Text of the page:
Thursday, September 27, 2012
“This is insane. The intensity is too much. I cannot work this way much longer”. In the past several weeks, these words repeatedly came from a young leader’s mouth. She is experiencing a high degree of stress because, she says, her job is currently beyond busy; it’s “insane”. When I ask her what specifically is making it insane, she points to an endless list of high priority tasks she needs to accomplish, plus, the extra customer issue she is dealing with due to a problem with a product her team is delivering, AND, the presentation she has to give to the executive staff the next day to update them on this customer issue. That and because two of her key employees have recently resigned, she is short staffed. When looking at all she is dealing with, there is no doubt it’s a lot; however, much of the stress she feels is self-created. There are countless things occurring around her (urgent requests, customer problems, employees resigning) that she cannot control; however, she can control how she perceives these things and how she chooses to deal with them.
Her initial reaction is to perceive whatever event happens outside of her control as “stressful”. The presentation to the executive staff is really stressful. Why? Because it’s adding to what she has to “deal with” and causing her to take on more work. Plus, it will be a difficult presentation due to the sensitivity of the customer problem (these are all her words and how she is observing the situation). This reaction is a habit she developed over many years working in high profile positions. Yet, she has a choice on how to perceive these external events. She can choose to change the internal voice track that immediately kicks in and says, “Oh my goodness, this is insane. There is too much to do” to something different. As soon as that voice track begins to play in her mind, the stressful reaction kicks in and her body responds appropriately. She gets caught in the loop of “this is insane” and it continues until some of the tasks get completed or work gets removed from her plate. This behavior can keep her in a perpetual state of stress.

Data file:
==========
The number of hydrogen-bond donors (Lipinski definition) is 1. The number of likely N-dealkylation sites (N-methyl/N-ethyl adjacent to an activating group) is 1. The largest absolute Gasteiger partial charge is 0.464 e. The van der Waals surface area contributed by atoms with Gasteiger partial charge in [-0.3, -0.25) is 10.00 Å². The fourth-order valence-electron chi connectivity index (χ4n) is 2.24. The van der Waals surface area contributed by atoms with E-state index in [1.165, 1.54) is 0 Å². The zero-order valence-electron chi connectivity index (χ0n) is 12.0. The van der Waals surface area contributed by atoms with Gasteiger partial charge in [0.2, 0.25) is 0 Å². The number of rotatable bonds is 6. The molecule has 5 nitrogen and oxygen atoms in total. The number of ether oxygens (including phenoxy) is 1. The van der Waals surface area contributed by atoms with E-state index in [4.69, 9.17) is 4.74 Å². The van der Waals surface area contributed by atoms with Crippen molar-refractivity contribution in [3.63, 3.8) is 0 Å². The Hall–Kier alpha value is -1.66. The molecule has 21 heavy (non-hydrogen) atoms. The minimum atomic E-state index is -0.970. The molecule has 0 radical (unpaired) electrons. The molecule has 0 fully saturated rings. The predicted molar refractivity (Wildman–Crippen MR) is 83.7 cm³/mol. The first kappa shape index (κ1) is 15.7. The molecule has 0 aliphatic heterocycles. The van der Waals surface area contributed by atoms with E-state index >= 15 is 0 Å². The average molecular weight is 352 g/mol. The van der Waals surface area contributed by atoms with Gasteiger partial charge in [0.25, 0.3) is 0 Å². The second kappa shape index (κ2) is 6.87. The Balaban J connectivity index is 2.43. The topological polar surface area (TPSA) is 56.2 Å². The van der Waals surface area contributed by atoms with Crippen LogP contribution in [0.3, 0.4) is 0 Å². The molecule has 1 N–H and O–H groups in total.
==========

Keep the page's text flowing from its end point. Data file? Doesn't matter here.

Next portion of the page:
Instead, she can choose to respond in a less reactive way. She can choose to not exaggerate her thoughts, which will eventually ease her reactions. If you think about it, the external event does not really cause the stress. Our reactions to the event are what cause stress. If it were the external event that caused stress, everyone would get stressed over the same things. However, it’s more about how we classify the event and the way we frame what is happening around us that creates the stress (or not).
Pay attention to the internal dialogue that kicks in when you find yourself feeling stressed. What can you do to change that? Instead of thinking that losing two key staff members is “something else to deal with”, why not think of it as an opportunity to add two great new people to your team? It will take time and practice but once you begin to change how you react to the events that occur around you, you will stop most of your self-created stress.